Today, while reading the New York Times, a couple of articles I read intrigued me and made me think of the future.
One was Skype. The article told how Skype, which has brought cheap internet-based phone service phone service to millions, was going to add mobile phone service. The article mentioned that Skype had brought cheap VoIP (Voice over Internet Provider) based phone service to 400 million users. That's about 8% of the planet.
Another was about how European newspapers have fared better than their American counterparts, in part because of better use of their internet versions. Yet another article was about how AMC movie theaters were going convert their theaters to 100% digital projectors over the next few years. Movies will be streamed over the internet to the theaters, where they will be stored on hard drives.
I remember years ago, my late friend Mark showing me this marvel, the internet, in 1994 or so. When he'd described it to me, I was skeptical. It sounded like a fad, like CB radio was in the seventies. We sat at his computer and he told me to come up with any question, something I'd wanted to know, but couldn't find the answer to. The first thing that popped in my mind was "Don't Go Back to Rockville," the REM song. He and I and all our friends in college had become fans of REM from the start. Their first couple of albums were notorious for their cryptic, half-mumbled lyrics. "Rockville" was hands down our favorite-- but we had no idea what the lyrics were.
Mark opened a browser-- the first time I'd seen an internet browser-- and ran a search. Within a minute, we had the lyrics, which he printed up for me.
I was hooked. Pretty soon, I was hooked up too, through Tezcat, a long-gone local ISP. Over the years, I was able to get books and music I'd been looking for forever. I found long-lost friends and was able to keep in much better touch with friends and family. I pay my bills online, email back and forth with people, check my bank account, and a bunch of things. I did most of my Christmas shopping online. I rent movies through Netflix, and will soon try their streaming. I bought the textbook and dissection kit I needed for my Anatomy class online. I started Facebooking recently, and was rewarded with contact with another wave of people I'd long given up hope of finding. My home phone service is over the internet, through Vonage.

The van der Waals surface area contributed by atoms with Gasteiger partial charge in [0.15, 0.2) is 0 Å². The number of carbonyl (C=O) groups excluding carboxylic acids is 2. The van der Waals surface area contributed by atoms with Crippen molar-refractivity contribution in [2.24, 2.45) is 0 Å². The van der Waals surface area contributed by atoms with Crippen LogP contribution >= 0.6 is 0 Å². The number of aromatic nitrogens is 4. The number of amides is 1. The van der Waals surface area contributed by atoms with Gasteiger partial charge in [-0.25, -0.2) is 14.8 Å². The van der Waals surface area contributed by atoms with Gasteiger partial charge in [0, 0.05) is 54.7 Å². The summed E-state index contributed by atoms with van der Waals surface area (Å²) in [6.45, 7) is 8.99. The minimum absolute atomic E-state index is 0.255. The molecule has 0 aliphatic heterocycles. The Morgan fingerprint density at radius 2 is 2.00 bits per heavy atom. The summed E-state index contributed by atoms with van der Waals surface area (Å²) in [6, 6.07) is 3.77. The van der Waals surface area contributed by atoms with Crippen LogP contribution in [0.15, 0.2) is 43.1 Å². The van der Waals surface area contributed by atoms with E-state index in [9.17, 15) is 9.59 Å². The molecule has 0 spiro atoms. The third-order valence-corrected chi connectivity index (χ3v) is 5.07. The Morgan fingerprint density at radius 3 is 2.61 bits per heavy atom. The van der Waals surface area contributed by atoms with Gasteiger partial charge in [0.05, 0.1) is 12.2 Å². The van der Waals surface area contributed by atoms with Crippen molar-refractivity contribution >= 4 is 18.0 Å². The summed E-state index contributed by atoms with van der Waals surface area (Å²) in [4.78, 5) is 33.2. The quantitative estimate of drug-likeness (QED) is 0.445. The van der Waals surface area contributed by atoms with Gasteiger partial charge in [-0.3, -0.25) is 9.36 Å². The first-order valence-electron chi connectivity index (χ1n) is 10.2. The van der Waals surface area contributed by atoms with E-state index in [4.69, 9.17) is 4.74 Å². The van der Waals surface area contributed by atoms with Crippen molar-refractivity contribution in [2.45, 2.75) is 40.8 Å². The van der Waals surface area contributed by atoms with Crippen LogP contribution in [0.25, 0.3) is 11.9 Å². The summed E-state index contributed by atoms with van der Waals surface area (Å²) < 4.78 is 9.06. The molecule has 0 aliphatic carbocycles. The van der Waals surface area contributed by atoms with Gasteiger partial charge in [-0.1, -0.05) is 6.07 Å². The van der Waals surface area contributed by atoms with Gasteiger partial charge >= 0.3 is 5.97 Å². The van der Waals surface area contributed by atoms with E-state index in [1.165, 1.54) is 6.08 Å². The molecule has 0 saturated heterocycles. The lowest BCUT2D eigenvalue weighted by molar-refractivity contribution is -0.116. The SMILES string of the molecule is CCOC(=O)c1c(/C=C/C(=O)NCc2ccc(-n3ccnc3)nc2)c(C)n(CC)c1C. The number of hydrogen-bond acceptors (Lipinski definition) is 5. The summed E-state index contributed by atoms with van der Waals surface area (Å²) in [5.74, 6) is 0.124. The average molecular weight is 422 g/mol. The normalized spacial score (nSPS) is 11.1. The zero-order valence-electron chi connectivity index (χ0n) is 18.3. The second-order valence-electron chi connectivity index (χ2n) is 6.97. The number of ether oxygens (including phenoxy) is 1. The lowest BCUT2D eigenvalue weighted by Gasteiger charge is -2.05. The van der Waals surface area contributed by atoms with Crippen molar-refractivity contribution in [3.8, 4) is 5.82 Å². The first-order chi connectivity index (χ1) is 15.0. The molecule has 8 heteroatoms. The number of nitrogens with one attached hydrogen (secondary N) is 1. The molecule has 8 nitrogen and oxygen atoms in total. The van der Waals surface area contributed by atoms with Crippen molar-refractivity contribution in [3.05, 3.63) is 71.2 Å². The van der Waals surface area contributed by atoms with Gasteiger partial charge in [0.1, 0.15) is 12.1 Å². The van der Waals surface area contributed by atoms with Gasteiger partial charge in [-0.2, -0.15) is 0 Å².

When Mark, the guy who'd gotten me onto the internet, was killed in a robbery a few years ago, I first found out through an email. We set up a Yahoo group to disseminate information about his funeral, dealing with his estate and progress in his case. He would have found it amusing and ironic.
The internet has changed things, especially newspapers. As someone I knew who was in sales of newspaper ads said, how do I sell an ad in a newspaper when people can use Craigslist for free? In the old days, newspapers were filled with classified ads, which were their bread and butter. Ad revenues have plummeted catastrophically. Major newspapers are in trouble-- this has affected close friends of mine. Even today, the New York Times had an article about how the venerable institution the San Francisco Chronicle is in deep trouble.
So where is this all going?
I have no idea. But as a student of history, I know that every change in technology and infrastructure, such as railroads, telegraphs, telephones, personal computers, radio, air travel and television, have had unforeseen consequences, some bad, but mostly good in the end. With each of these things, after some uncertainty, society has adjusted and thrived, with new opportunities-- and jobs.
Not too long ago, I was talking about it all with my old friend Tim, who works in the newspaper business. He said that it was clear that the business model for journalism is changing for sure, but no one is sure how. It's difficult, he said, to separate the change in the business from the current recession. How much is each responsible for the problems in the newspaper business? We won't really know until the flush times return-- and they will inevitably return. And the newspaper business will come back up with it. It may be a little different, but in the end, I don't believe that people will want to give up their newspapers-- even if it's on a laptop or a Kindle. I know I'm not giving up my New York Times.